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Posted on on November 28th, 2013
by Pincas Jawetz (


True to our motto – “Basta, Enough – We interpret all that is worthwhile to be said” and with the closing of the 5th Session of the Open Working Group on Sustainable Development Goals for the post-2015 era at the UN in mind, we post this as an observation and holiday fun.

We will be reporting in other postings on the good work of many delegates to the UN and as well point out how insiders at the UN undermine that work. That is our job – both – as Sustainable Development media and as stakeholders at the UN because many of us at the World Association of Former UN Interns and Fellows (WAFUNIF) have invested their time and money in the UN organization. Myself, I have not received those single dollars per year that the UN contracted to pay me while a Fellow of the organization on a One Dollar per year basis. Neither did I get those $3000 the UN contracted me for work on an issue paper for the 1982 Nairobi UN Conference on New and Renewable Sources of Energy. Those are clear motivations to tell things as they are.

We understand that Saudi Arabia is leading now the Arab States to a position of disregard of the UN. We may share their evaluation of the situation as it is today, but we keep pointing out that it is crystal clear that they are a main reason why the UN is incapable to live up to its intended goals.

This week I had the opportunity to watch those sitting side by side in the seats of Egypt and Saudi arabia – their hugging and kissing and disinterest in what went on in the room. Then the Saudi wished a Happy Christmas holidays at the breaking up of the meeting which led to the dry remark from the chair that the meeting will restart in two weeks – on December 9th – that is prior to Christmas. The delegate from the Netherlands then made sure that all get the correct notion that the break is for the Thanksgiving and Chanukah holidays.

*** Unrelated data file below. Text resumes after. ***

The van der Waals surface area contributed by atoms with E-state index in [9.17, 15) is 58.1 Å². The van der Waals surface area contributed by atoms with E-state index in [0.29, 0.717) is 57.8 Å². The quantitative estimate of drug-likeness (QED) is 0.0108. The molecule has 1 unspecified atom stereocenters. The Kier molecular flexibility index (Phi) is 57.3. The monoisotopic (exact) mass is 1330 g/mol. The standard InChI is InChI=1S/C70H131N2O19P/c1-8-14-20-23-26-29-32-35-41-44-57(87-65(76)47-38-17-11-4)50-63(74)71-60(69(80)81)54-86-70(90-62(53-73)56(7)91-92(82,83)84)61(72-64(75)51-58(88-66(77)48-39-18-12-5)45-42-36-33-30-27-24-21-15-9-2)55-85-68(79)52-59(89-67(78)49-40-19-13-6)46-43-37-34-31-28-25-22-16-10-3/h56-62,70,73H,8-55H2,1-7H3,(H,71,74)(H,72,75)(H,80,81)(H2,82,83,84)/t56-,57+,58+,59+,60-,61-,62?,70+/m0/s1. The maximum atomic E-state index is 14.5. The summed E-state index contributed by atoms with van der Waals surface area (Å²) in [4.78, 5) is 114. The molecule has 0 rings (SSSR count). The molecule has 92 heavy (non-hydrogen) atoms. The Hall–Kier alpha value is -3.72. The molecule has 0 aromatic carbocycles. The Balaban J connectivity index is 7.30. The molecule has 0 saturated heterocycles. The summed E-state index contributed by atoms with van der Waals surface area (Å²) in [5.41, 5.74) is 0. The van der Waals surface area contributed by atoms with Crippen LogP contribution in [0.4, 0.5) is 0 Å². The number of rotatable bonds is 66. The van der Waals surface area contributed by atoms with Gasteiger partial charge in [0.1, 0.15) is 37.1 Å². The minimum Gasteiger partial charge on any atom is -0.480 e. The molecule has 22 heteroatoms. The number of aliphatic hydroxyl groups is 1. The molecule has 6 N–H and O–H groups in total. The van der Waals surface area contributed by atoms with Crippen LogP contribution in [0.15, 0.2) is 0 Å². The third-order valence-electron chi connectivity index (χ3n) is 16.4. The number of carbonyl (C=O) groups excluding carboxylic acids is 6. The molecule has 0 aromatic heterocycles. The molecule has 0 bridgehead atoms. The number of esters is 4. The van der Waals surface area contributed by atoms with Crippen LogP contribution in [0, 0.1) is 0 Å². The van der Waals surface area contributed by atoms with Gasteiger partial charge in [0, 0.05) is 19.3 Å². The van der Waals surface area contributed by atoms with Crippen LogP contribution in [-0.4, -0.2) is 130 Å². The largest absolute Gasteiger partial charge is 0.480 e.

Furthermore, when the chair asked specifically that the delegations speak only to topics that were the subjects of panels, and to leave National statements to a different timing which he programed for that purpose, the Tunisians had a lower level member of their delegation read a statement in the name of the Arab States that was old boiler-plate stuff that had nothing to do with the topic of the meeting. On the other hand, Iranian Mission’s Councelor Mr. Taghi M. Ferami, whatever his country’s position in other matters may be, he tried to show that he is on board with the topics dealt with.

The UN may sometimes be likened to a urkey or a camel – being that seem to be the result of planning by committee – so let us at least follow now with the fun that was dished out to us in the New York Times of today – an edition full as well with serious matter about the meaning of giving thanks.


The Turkey’s Turkey Connection.

By MARK FORSYTH who wrote this for the New York Times
Published: November 27, 2013